ildren comprised the family.
Richard Tufts' wheelwright shop was in the rear.
They afterward lived at the corner of Salem and Fulton streets.
Opposite the Gregg estate, on the east side of Main street, next to the river, was the blacksmith shop of Nathan W. Wait, which, strangely enough, was about the only building in the neighborhood which was not consumed on the memorable night of November 2, 1850. Mr. Wait succeeded his father, Nathan Wait, who started the business on the same spot in 1783.
The property remained in the family until taken by the Metropolitan Park Commission, in 1901.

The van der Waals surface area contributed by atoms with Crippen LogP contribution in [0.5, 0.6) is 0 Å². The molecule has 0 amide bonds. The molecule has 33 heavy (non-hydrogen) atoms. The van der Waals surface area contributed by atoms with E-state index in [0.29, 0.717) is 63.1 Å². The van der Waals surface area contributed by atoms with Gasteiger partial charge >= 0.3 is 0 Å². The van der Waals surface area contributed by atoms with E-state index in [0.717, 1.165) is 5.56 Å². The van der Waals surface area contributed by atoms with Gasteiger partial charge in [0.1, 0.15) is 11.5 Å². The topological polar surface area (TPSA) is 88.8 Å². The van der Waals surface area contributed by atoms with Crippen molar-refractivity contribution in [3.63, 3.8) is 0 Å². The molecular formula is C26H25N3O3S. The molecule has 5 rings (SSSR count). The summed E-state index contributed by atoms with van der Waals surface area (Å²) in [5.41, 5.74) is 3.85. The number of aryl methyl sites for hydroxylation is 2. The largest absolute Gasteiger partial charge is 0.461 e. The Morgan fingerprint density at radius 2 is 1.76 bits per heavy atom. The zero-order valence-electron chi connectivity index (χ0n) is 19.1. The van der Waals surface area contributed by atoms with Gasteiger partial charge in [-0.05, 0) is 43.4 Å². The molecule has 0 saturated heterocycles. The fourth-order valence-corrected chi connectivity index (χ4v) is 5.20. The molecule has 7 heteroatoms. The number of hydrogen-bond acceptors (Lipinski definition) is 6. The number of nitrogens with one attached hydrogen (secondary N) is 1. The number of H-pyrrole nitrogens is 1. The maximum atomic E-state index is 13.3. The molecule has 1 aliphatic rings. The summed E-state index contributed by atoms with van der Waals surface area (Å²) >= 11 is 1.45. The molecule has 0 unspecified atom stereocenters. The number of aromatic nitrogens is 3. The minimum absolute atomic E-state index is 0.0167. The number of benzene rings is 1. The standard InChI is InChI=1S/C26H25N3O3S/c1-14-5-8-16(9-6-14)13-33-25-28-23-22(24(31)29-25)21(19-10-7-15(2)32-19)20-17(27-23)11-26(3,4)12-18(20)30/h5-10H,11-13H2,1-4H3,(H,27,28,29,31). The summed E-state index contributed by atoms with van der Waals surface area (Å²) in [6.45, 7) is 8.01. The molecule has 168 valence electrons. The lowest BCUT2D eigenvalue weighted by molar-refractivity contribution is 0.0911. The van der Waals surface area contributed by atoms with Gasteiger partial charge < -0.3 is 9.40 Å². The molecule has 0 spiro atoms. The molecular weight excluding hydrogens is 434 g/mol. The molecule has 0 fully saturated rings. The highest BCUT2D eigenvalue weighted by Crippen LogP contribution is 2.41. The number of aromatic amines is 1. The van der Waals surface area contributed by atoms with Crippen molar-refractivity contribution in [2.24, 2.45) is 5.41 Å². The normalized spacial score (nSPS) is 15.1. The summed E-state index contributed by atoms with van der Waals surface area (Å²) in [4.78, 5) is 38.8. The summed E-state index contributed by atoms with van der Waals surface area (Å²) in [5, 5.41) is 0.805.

Mr. Wait's dwelling house was next south of his shop.
He went into it in 1826.
After it was burned, he built the house now standing on the site.
The next building was occupied by William S. Barker grocer, and Leonard Johnson, dealer in grain and meal on the lower floor.
James Hyde, painter, occupied the second floor.
There were two long oat troughs at the side of the street for feeding h